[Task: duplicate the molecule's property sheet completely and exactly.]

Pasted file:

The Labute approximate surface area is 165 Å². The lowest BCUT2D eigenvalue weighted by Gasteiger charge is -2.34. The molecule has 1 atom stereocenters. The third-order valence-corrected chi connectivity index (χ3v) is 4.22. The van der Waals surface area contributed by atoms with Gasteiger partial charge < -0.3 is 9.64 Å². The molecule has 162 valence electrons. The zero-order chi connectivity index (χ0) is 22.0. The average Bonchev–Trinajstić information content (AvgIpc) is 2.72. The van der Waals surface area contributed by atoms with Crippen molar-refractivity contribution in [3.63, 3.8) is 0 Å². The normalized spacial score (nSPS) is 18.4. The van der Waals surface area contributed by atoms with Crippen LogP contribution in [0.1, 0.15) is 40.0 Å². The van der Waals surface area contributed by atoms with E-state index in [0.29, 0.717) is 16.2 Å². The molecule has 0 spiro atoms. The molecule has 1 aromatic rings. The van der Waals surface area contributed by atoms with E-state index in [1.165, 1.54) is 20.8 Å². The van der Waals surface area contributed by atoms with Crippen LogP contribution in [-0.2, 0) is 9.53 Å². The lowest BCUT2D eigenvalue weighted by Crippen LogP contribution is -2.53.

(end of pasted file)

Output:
The Labute approximate surface area is 165 Å². The lowest BCUT2D eigenvalue weighted by Gasteiger charge is -2.34. The molecule has 1 atom stereocenters. The third-order valence-corrected chi connectivity index (χ3v) is 4.22. The van der Waals surface area contributed by atoms with Gasteiger partial charge < -0.3 is 9.64 Å². The molecule has 162 valence electrons. The zero-order chi connectivity index (χ0) is 22.0. The average Bonchev–Trinajstić information content (AvgIpc) is 2.72. The van der Waals surface area contributed by atoms with Crippen molar-refractivity contribution in [3.63, 3.8) is 0 Å². The normalized spacial score (nSPS) is 18.4. The van der Waals surface area contributed by atoms with Crippen LogP contribution in [0.1, 0.15) is 40.0 Å². The van der Waals surface area contributed by atoms with E-state index in [0.29, 0.717) is 16.2 Å². The molecule has 0 spiro atoms. The molecule has 1 aromatic rings. The van der Waals surface area contributed by atoms with E-state index in [1.165, 1.54) is 20.8 Å². The van der Waals surface area contributed by atoms with Crippen LogP contribution in [-0.2, 0) is 9.53 Å². The lowest BCUT2D eigenvalue weighted by Crippen LogP contribution is -2.53.